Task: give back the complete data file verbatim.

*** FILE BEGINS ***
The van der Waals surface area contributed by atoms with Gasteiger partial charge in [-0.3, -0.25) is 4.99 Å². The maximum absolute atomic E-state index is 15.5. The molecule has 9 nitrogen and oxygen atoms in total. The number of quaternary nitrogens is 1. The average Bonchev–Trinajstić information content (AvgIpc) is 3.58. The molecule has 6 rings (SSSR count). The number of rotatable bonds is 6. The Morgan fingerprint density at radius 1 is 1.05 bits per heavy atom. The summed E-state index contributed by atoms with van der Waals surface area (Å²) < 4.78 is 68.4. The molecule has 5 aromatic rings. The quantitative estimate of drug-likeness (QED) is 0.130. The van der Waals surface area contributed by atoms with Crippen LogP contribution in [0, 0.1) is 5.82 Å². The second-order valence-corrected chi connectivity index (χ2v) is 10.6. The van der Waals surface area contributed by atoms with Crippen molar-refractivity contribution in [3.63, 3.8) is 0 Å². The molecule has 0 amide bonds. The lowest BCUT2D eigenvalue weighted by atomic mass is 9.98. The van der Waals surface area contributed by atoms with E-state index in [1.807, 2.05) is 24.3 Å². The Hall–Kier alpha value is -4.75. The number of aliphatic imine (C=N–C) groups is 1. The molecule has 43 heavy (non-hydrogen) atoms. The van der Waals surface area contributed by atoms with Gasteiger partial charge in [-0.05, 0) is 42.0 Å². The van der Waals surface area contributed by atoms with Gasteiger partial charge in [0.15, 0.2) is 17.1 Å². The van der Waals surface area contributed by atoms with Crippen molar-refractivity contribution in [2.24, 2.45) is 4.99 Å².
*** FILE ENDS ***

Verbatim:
The van der Waals surface area contributed by atoms with Gasteiger partial charge in [-0.3, -0.25) is 4.99 Å². The maximum absolute atomic E-state index is 15.5. The molecule has 9 nitrogen and oxygen atoms in total. The number of quaternary nitrogens is 1. The average Bonchev–Trinajstić information content (AvgIpc) is 3.58. The molecule has 6 rings (SSSR count). The number of rotatable bonds is 6. The Morgan fingerprint density at radius 1 is 1.05 bits per heavy atom. The summed E-state index contributed by atoms with van der Waals surface area (Å²) < 4.78 is 68.4. The molecule has 5 aromatic rings. The quantitative estimate of drug-likeness (QED) is 0.130. The van der Waals surface area contributed by atoms with Crippen LogP contribution in [0, 0.1) is 5.82 Å². The second-order valence-corrected chi connectivity index (χ2v) is 10.6. The van der Waals surface area contributed by atoms with Crippen molar-refractivity contribution in [3.63, 3.8) is 0 Å². The molecule has 0 amide bonds. The lowest BCUT2D eigenvalue weighted by atomic mass is 9.98. The van der Waals surface area contributed by atoms with E-state index in [1.807, 2.05) is 24.3 Å². The Hall–Kier alpha value is -4.75. The number of aliphatic imine (C=N–C) groups is 1. The molecule has 43 heavy (non-hydrogen) atoms. The van der Waals surface area contributed by atoms with Gasteiger partial charge in [-0.05, 0) is 42.0 Å². The van der Waals surface area contributed by atoms with Gasteiger partial charge in [0.15, 0.2) is 17.1 Å². The van der Waals surface area contributed by atoms with Crippen molar-refractivity contribution in [2.24, 2.45) is 4.99 Å².